Text 27:
Somewhere He was consulting with royal ministers like Uddhava, and somewhere else He was enjoying in the water, surrounded by many society girls and other young women.
Text 28:
Somewhere He was giving well-decorated cows to exalted brāhmaṇas, and elsewhere he was listening to the auspicious narration of epic histories and Purāṇas.
Text 29:
Somewhere Lord Kṛṣṇa was found enjoying the company of a particular wife by exchanging joking words with her. Somewhere else He was found engaged, along with His wife, in religious ritualistic functions. Somewhere Kṛṣṇa was found engaged in matters of economic development, and somewhere else He was found enjoying family life according to the regulative principles of the śāstras.
Text 30:
Somewhere He was sitting alone, meditating on the Supreme Personality of Godhead, who is transcendental to material nature, and somewhere He was rendering menial service to His elders, offering them desirable things and reverential worship.
Text 31:
In one place He was planning battles in consultation with some of His advisers, and in another place He was making peace. Somewhere Lord Keśava and Lord Balarāma were together pondering the welfare of the pious.
Text 32:
Nārada saw Lord Kṛṣṇa engaged in getting His sons and daughters married to suitable brides and bridegrooms at the appropriate time, and the marriage ceremonies were being performed with great pomp.
Text 33:
Nārada observed how Śrī Kṛṣṇa, the master of all yoga masters, arranged to send away His daughters and sons-in-law, and also to receive them home again, at the time of great holiday celebrations. All the citizens were astonished to see these celebrations.
Text 34:
Somewhere He was worshiping all the demigods with elaborate sacrifices, and elsewhere He was fulfilling His religious obligations by doing public welfare work, such as the construction of wells, public parks and monasteries.
Text 35:
In another place He was on a hunting expedition. Mounted on His Sindhī horse and accompanied by the most heroic of the Yadus, He was killing animals meant for offering in sacrifice.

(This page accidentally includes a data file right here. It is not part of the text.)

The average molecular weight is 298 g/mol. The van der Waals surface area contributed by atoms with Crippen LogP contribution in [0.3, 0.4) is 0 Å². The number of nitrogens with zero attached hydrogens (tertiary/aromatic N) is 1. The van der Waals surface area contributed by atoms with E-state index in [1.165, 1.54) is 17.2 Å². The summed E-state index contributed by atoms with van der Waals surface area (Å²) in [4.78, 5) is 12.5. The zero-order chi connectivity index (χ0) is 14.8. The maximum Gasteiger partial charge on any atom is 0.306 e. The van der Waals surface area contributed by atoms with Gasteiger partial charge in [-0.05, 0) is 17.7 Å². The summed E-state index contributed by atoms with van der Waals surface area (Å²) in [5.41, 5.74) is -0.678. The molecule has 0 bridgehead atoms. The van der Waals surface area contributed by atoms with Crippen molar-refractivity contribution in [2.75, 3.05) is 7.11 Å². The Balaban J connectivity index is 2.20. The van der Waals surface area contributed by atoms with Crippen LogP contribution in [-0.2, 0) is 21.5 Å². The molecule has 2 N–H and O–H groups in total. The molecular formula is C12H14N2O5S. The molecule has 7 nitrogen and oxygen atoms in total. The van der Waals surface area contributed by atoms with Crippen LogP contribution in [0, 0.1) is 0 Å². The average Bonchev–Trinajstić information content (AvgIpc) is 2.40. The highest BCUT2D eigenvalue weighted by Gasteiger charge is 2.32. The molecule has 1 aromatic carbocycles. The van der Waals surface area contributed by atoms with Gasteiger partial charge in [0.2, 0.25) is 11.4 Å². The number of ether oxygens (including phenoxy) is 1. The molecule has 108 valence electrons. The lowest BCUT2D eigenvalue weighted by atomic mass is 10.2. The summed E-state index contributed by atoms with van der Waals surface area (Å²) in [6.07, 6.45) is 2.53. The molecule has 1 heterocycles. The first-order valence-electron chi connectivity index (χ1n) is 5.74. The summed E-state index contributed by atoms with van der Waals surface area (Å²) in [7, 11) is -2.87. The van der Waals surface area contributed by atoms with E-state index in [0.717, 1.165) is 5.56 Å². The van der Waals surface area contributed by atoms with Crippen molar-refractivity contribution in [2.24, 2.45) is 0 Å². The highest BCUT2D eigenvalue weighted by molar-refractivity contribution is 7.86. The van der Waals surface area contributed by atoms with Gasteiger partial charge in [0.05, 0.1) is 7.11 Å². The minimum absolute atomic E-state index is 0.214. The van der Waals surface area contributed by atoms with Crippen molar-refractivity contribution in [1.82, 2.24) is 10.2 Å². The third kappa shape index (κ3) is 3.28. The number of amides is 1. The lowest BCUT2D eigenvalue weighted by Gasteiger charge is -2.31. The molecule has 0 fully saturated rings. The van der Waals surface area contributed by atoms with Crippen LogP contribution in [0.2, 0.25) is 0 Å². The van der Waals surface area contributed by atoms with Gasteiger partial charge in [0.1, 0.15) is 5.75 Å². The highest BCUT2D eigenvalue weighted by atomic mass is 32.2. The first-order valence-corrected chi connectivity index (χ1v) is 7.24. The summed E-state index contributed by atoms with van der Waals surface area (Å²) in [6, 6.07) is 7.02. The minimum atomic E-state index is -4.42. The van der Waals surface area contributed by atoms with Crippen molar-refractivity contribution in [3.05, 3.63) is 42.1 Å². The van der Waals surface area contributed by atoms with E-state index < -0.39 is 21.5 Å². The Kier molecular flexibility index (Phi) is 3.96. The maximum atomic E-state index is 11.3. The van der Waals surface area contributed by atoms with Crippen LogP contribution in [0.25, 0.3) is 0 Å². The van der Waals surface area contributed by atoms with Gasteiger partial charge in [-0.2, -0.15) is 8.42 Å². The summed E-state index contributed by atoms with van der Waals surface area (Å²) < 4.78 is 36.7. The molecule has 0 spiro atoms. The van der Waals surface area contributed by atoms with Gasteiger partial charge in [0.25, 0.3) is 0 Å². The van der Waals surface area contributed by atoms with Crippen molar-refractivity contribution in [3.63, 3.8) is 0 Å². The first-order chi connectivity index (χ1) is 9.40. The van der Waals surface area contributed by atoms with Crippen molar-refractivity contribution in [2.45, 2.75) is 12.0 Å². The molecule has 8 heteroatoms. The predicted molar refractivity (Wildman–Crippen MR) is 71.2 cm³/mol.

Text 36:
Somewhere Kṛṣṇa, the Lord of mystic power, was moving about in disguise among the homes of ministers and other citizens in order to understand what each of them was thinking.
Text 37:
Having thus seen this display of the Lord’s Yoga-māyā, Nārada mildly laughed and then addressed Lord Hṛṣīkeśa, who was adopting the behavior of a human being.
Text 38:
[Nārada said:] Now we understand Your mystic potencies, which are difficult to comprehend, even for great mystics, O Supreme Soul, master of all mystic power. Only by serving Your feet have I been able to perceive Your powers.
Text 39:
O Lord, please give me Your leave. I will wander about the worlds, which are flooded with Your fame, loudly singing about Your pastimes, which purify the universe.
Text 40:
The Supreme Personality of Godhead said: O brāhmaṇa, I am the speaker of religion, its performer and sanctioner. I observe religious principles to teach them to the world, My child, so do not be disturbed.
Text 41:
Śukadeva Gosvāmī said: Thus in every palace Nārada saw the Lord in His same personal form, executing the transcendental principles of religion that purify those engaged in household affairs.
Text 42:
Having repeatedly seen the vast mystic display of Lord Kṛṣṇa, whose power is unlimited, the sage was amazed and filled with wonder.
Text 43:
Lord Kṛṣṇa greatly honored Nārada, faithfully presenting him with gifts related to economic prosperity, sense gratification and religious duties. Thus fully satisfied, the sage departed, constantly remembering the Lord.
Text 44:
In this way Lord Nārāyaṇa imitated the ways of ordinary humans, manifesting His divine potencies for the benefit of all beings. Thus He enjoyed, dear King, in the company of His sixteen thousand exalted consorts, who served the Lord with their shy, affectionate glances and laughter.
Text 45:
Lord Hari is the ultimate cause of universal creation, maintenance and destruction. My dear King, anyone who chants about, hears about or simply appreciates the extraordinary activities He performed in this world, which are impossible to imitate, will surely develop devotion for the Supreme Lord, the bestower of liberation.